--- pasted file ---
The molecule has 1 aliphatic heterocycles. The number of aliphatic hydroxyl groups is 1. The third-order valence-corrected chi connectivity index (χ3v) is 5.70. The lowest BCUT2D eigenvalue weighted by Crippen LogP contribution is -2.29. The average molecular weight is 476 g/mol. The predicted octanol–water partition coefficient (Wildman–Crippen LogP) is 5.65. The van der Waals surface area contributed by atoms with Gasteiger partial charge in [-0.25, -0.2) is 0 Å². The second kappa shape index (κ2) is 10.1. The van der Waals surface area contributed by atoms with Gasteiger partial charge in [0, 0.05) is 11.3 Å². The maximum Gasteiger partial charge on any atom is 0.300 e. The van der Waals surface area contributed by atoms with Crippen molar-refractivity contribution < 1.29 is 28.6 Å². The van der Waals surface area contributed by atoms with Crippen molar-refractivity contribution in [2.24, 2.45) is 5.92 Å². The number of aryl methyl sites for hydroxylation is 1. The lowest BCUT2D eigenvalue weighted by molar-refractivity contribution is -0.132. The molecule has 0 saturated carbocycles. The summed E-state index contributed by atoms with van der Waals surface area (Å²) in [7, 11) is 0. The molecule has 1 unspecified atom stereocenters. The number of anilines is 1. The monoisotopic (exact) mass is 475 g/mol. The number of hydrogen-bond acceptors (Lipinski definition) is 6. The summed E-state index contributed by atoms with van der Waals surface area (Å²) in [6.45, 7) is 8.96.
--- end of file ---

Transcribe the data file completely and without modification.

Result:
The molecule has 1 aliphatic heterocycles. The number of aliphatic hydroxyl groups is 1. The third-order valence-corrected chi connectivity index (χ3v) is 5.70. The lowest BCUT2D eigenvalue weighted by Crippen LogP contribution is -2.29. The average molecular weight is 476 g/mol. The predicted octanol–water partition coefficient (Wildman–Crippen LogP) is 5.65. The van der Waals surface area contributed by atoms with Gasteiger partial charge in [-0.25, -0.2) is 0 Å². The second kappa shape index (κ2) is 10.1. The van der Waals surface area contributed by atoms with Gasteiger partial charge in [0, 0.05) is 11.3 Å². The maximum Gasteiger partial charge on any atom is 0.300 e. The van der Waals surface area contributed by atoms with Crippen molar-refractivity contribution < 1.29 is 28.6 Å². The van der Waals surface area contributed by atoms with Crippen molar-refractivity contribution in [2.24, 2.45) is 5.92 Å². The number of aryl methyl sites for hydroxylation is 1. The lowest BCUT2D eigenvalue weighted by molar-refractivity contribution is -0.132. The molecule has 0 saturated carbocycles. The summed E-state index contributed by atoms with van der Waals surface area (Å²) in [7, 11) is 0. The molecule has 1 unspecified atom stereocenters. The number of anilines is 1. The monoisotopic (exact) mass is 475 g/mol. The number of hydrogen-bond acceptors (Lipinski definition) is 6. The summed E-state index contributed by atoms with van der Waals surface area (Å²) in [6.45, 7) is 8.96.